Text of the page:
Attendees at the Archives Retreat October 2 enjoyed discussion and singing at Pine Lake Camp. Pastor Jeremy Deaner explained how the role of music in church has evolved throughout the centuries, and Director of Connectional Ministries Dan Dick discussed how the format and content worship services have changed in the last 100 years. Attendees spent much of the day singing hymns in the style of the era that was being discussed, and got a chance in the evening to sing some of their favorite hymns together.

In the afternoon, Deaner demonstrated the different ways hymns were read and sung hundreds of years ago. One example was called “lining out,” which became common during the era of the Puritans. Instead of the congregation and music leader all singing a song at the same time, the music leader would instead sing one line of a hymn at a time, and the congregation would sing each line back.Deaner also explained that the act of singing in church was also disputed for a very long time. For many years, singing was thought to be too extravagant of a display in many congregations; for example, it wasn’t until 1820 that the Church of England authorized the use of hymnals in services. Even then, no musical instruments were used for many years in some congregations because they were so expensive, and would have been drowned out at outdoor services anyway.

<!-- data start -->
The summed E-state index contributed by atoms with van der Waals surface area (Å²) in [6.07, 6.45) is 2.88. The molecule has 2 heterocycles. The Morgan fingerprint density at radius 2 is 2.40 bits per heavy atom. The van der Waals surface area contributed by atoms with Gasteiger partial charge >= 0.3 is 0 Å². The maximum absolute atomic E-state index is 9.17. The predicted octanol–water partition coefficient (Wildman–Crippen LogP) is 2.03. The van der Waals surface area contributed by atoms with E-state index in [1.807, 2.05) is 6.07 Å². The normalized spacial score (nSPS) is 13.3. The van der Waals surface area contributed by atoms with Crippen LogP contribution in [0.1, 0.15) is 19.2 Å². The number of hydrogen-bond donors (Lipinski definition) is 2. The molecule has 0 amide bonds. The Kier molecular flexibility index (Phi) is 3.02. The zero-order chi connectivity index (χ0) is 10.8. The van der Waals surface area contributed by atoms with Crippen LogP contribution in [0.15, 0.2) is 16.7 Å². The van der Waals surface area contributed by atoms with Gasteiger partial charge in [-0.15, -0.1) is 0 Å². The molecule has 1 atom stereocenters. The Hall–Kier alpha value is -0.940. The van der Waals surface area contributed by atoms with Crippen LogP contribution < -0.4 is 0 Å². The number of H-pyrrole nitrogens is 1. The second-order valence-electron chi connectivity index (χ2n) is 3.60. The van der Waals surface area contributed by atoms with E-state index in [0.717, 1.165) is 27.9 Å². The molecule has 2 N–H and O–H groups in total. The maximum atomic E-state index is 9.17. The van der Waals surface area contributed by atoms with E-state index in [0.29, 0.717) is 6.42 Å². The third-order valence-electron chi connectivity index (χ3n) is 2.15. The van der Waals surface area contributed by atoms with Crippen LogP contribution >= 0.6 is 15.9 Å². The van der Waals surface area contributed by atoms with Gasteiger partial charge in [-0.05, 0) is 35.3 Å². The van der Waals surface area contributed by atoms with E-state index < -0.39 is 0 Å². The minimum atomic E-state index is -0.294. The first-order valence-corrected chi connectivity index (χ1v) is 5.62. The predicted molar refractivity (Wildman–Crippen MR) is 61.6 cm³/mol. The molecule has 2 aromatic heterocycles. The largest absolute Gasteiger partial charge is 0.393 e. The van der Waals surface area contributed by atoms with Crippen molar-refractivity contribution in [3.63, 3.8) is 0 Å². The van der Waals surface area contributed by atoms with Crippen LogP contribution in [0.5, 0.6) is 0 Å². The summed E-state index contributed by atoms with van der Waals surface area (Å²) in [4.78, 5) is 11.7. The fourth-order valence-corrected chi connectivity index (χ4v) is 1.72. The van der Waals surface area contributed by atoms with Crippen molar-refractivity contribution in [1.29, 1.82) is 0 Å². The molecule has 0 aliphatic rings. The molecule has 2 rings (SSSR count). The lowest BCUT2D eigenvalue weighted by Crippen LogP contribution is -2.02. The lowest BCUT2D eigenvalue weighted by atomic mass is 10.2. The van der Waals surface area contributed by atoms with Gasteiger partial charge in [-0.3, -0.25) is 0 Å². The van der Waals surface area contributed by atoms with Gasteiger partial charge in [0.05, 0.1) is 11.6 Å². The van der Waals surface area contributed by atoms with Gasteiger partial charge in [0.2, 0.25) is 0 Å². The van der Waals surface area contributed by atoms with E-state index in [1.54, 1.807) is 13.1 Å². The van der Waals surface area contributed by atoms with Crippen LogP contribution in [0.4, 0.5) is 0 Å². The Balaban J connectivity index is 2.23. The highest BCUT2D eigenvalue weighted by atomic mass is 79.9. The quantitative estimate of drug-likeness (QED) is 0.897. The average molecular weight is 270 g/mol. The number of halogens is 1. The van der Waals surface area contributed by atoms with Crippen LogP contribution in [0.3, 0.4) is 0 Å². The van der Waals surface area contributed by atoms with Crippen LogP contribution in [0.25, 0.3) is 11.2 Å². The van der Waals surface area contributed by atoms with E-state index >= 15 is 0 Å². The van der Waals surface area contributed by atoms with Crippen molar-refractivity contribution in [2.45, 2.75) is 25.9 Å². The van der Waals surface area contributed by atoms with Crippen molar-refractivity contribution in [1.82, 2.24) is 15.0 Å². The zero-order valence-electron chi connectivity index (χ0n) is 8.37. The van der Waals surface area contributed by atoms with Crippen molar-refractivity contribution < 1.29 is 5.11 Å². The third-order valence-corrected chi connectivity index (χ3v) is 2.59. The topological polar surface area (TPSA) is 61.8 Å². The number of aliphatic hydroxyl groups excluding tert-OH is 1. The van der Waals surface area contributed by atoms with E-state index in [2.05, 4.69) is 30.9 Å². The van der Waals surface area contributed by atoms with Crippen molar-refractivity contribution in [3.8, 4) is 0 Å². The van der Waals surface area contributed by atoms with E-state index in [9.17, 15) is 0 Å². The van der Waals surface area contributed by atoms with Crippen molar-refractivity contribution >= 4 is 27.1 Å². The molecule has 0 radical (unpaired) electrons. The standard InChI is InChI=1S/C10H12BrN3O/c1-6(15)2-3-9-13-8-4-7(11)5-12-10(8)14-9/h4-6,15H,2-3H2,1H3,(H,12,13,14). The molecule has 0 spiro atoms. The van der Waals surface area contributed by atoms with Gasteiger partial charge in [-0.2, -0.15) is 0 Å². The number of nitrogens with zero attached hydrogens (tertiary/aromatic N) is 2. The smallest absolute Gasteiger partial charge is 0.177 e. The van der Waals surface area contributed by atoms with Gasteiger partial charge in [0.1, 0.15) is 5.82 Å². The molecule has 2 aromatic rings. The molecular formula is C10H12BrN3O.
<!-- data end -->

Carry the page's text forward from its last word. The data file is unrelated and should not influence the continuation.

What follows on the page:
In the evening, Dan Dick outlined elements of a typical worship service in 1910 and compared them to a typical worship service in 2014. Differences included that services in 1910 were more focused on prayer, lasted a longer time, and more community-based. “The things that have been cut are things that actually engage the congregation,” Dick said. “What has been reduced is the congregation’s part. What has been increased is what happens on the other side of the pulpit.” Dick explained that after World War II, congregation size became much more important than it had been in the past. Benefits of larger churches meant more funding for choirs, organs, and buildings, but had downsides, too. “More people means you need to change how people serve and respond. When size became a guiding value, it changed the dynamic of what we could do when we gathered together.” Click here to see Dick’s Power Point presentation. Click here to see pictures.